When I was very young and the urge to be some place else was on me, I was assured that maturity would cure this itch. When years described me as mature, the remedy was middle age. In my middle age I was assured that greater age would calm my fever and now I am fifty-eight perhaps senility will do the job. Nothing has worked. Four hoarse blasts of a ships whistle will raise the hair on my neck and set my feet to tapping. The sound of a jet, an engine warming up, even the clip of shod hooves on pavement brings on the ancient shudder, the dry mouth and vacant eye, the hot palms and the churn of stomach high up under the rib cage. In other words, I don’t improve; in further words, once a bum always a bum. I fear the disease is incurable. I set this matter down not to instruct others but to inform myself…
…in this a journey is like a marriage. The certain way to be wrong is to try to control it. I feel better now having said this, although only those who have experienced it will understand it.
Sadly, not my words (I wish!)…but those of John Steinbeck written in the early ’60’s as he started to recount his Travels With Charley: In Search of America, published in 1962.
Once upon a time I was a missionary. The mission I worked with was unique in that it was very similar to a monastic community of old. Like Illtydd of the 6th century it trains up recruits in a rhythm of prayer and work, then sends them out along the highways and byways of countries near and far, open or closed, to pray, to serve and to pioneer new openings with the help of the Holy Spirit.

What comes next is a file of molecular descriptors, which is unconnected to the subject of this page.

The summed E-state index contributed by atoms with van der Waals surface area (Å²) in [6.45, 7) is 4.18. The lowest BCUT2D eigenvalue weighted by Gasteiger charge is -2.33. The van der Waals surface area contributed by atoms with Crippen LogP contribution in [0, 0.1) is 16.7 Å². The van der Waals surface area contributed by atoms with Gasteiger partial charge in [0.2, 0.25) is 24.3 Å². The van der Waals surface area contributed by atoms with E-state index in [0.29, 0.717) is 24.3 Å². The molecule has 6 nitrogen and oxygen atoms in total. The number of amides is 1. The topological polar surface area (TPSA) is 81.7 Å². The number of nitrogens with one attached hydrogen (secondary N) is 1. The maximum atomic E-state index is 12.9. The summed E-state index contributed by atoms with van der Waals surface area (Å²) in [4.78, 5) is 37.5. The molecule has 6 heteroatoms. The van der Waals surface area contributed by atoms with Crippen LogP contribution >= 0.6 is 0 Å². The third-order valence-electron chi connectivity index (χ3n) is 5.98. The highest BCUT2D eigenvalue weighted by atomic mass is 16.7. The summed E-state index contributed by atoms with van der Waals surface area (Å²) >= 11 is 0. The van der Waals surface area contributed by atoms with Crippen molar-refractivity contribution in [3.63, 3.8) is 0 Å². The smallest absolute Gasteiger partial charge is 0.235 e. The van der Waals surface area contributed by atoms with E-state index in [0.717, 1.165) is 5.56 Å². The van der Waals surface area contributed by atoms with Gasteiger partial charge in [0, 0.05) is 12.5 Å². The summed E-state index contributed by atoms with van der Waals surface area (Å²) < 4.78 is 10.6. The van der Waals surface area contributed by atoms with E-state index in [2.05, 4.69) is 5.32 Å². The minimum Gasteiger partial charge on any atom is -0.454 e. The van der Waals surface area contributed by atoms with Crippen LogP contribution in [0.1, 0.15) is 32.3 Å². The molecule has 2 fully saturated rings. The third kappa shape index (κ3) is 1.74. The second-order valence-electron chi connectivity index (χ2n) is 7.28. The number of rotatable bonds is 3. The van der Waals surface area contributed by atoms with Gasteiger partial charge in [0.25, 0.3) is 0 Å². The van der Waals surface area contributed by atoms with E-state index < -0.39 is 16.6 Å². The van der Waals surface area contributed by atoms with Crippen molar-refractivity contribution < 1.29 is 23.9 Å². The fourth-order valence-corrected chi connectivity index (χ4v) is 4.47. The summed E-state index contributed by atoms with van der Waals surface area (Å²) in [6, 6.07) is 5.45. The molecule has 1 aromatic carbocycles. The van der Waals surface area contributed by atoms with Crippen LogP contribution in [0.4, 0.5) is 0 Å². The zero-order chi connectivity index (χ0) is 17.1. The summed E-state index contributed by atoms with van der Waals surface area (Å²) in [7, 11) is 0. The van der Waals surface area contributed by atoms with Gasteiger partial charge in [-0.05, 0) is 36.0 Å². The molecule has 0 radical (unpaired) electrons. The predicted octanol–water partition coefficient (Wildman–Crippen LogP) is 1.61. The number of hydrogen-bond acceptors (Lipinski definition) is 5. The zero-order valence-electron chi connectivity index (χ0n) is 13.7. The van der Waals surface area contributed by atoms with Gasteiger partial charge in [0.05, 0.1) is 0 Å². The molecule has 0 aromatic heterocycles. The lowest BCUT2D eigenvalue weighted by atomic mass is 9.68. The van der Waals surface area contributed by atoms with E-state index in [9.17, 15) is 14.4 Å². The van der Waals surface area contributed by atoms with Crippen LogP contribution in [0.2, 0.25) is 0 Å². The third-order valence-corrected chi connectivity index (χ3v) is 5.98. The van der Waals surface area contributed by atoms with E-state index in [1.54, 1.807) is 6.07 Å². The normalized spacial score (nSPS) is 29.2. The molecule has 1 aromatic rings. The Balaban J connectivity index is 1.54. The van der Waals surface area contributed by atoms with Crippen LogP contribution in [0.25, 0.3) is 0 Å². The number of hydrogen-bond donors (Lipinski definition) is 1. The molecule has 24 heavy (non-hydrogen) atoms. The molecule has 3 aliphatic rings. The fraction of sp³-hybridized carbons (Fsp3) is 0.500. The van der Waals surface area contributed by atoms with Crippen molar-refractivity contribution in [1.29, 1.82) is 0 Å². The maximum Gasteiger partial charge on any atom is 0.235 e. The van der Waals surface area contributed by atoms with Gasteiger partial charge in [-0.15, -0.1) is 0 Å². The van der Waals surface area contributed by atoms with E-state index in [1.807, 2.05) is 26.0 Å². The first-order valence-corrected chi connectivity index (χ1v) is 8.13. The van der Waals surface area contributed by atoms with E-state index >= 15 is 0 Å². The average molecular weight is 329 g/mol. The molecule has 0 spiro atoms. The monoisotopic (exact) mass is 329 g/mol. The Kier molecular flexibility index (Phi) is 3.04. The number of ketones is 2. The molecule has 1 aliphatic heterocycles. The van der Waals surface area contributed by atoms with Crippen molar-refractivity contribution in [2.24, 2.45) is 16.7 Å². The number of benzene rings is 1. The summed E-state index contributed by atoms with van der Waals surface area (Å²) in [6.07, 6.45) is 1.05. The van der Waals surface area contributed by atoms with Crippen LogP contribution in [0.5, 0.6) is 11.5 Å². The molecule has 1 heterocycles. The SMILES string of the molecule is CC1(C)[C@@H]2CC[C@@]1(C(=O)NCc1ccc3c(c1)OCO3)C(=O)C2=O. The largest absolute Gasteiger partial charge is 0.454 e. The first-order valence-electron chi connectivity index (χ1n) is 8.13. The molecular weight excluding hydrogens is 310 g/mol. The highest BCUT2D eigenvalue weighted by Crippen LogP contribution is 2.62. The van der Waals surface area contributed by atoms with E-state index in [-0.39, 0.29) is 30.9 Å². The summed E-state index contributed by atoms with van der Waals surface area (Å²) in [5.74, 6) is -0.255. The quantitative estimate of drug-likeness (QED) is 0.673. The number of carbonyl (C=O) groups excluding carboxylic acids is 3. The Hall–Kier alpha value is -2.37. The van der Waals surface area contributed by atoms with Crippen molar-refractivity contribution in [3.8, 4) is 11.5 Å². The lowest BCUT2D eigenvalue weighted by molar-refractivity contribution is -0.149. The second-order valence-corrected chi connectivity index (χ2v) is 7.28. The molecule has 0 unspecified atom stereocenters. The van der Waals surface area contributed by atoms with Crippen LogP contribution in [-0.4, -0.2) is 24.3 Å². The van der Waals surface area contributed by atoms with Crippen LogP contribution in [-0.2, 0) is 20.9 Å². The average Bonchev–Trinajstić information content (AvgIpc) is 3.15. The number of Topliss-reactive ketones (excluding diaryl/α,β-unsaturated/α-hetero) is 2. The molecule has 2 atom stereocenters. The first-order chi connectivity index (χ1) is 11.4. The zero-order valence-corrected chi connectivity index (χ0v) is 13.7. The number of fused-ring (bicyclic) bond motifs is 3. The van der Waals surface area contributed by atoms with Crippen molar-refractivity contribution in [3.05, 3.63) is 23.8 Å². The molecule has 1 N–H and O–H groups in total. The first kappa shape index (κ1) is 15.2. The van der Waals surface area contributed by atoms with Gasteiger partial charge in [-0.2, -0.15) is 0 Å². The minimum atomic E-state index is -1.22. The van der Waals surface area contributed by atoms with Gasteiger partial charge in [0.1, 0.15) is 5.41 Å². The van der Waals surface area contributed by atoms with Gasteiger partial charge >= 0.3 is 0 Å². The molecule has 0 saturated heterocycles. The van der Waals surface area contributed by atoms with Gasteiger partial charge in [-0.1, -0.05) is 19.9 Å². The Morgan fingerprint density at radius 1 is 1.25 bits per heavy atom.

Journeys were important to the Celtic saints of old and many were supernatural in nature and intent. As Jesus did in Luke 10, our mission often sent out small teams with simply the clothes they wore and the little money they had, to prayerfully set off on journeys of simplicity returning a few days later with amazing tales of God breaking out and making a way for them to share the gospel, to commit acts of kindness and to see healing and provision of a miraculous nature. I, myself, did several in areas as diverse as the Atlas Mountains of Morocco, the Southern Carpathians in NE Romania and also a couple of times in Malaysia. In each case God did amazing things for us.
I even set off once on a journey to the Far East, knowing the destination in theory, but not having a clue to where it actually was in the world! I had to turn to the inflight magazine for that information.
I’ve been blessed to have travelled the world over and lost count of the countries I’ve visited and lived in. But the most difficult, marvellous journey I have ever taken was the Interior One. It began with all the excitement and passion described by the Nobel winning, Steinbeck. It has been impossible to control, and the destination uncertain although guaranteed. And in the fact that my journey guide is persistent, sometimes silent, often seemingly distant and at odds with my opinion, very like a marriage!
The Celts memorised and sang the entire canon of Psalms for their worship life and would sing them to encourage their souls on journeys (although they walked or sailed and not taking planes).
Somethings never change…and that’s a good thing.